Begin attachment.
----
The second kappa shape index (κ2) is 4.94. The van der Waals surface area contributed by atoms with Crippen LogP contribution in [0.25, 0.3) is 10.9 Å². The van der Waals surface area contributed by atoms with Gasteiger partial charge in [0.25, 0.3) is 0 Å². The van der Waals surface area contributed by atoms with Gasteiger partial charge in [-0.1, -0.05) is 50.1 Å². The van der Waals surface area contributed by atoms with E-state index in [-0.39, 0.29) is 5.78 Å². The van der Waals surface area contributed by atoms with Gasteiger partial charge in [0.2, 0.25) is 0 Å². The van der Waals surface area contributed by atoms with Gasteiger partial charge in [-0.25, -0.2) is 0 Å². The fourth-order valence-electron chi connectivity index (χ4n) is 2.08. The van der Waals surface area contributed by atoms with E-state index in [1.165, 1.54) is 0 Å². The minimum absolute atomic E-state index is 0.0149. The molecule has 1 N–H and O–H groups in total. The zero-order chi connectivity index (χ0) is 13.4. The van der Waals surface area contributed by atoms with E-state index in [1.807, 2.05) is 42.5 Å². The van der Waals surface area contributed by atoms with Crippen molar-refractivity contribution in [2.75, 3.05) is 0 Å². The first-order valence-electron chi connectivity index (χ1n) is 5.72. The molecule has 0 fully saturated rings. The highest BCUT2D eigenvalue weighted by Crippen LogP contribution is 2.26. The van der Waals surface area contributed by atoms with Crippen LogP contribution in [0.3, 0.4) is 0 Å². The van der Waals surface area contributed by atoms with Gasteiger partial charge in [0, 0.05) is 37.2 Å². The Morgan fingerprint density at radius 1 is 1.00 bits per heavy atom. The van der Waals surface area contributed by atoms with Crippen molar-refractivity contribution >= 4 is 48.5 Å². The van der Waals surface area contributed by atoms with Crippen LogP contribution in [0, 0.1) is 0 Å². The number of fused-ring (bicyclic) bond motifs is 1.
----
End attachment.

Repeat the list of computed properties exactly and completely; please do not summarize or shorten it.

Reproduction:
The second kappa shape index (κ2) is 4.94. The van der Waals surface area contributed by atoms with Crippen LogP contribution in [0.25, 0.3) is 10.9 Å². The van der Waals surface area contributed by atoms with Gasteiger partial charge in [0.25, 0.3) is 0 Å². The van der Waals surface area contributed by atoms with Gasteiger partial charge in [-0.1, -0.05) is 50.1 Å². The van der Waals surface area contributed by atoms with E-state index in [-0.39, 0.29) is 5.78 Å². The van der Waals surface area contributed by atoms with Gasteiger partial charge in [0.2, 0.25) is 0 Å². The van der Waals surface area contributed by atoms with Gasteiger partial charge in [-0.25, -0.2) is 0 Å². The fourth-order valence-electron chi connectivity index (χ4n) is 2.08. The van der Waals surface area contributed by atoms with E-state index in [1.165, 1.54) is 0 Å². The minimum absolute atomic E-state index is 0.0149. The molecule has 1 N–H and O–H groups in total. The zero-order chi connectivity index (χ0) is 13.4. The van der Waals surface area contributed by atoms with E-state index in [1.807, 2.05) is 42.5 Å². The van der Waals surface area contributed by atoms with Crippen molar-refractivity contribution in [2.75, 3.05) is 0 Å². The first-order valence-electron chi connectivity index (χ1n) is 5.72. The molecule has 0 fully saturated rings. The highest BCUT2D eigenvalue weighted by Crippen LogP contribution is 2.26. The van der Waals surface area contributed by atoms with Crippen LogP contribution in [0.3, 0.4) is 0 Å². The van der Waals surface area contributed by atoms with Gasteiger partial charge in [0, 0.05) is 37.2 Å². The Morgan fingerprint density at radius 1 is 1.00 bits per heavy atom. The van der Waals surface area contributed by atoms with Crippen molar-refractivity contribution >= 4 is 48.5 Å². The van der Waals surface area contributed by atoms with Crippen LogP contribution in [0, 0.1) is 0 Å². The number of fused-ring (bicyclic) bond motifs is 1.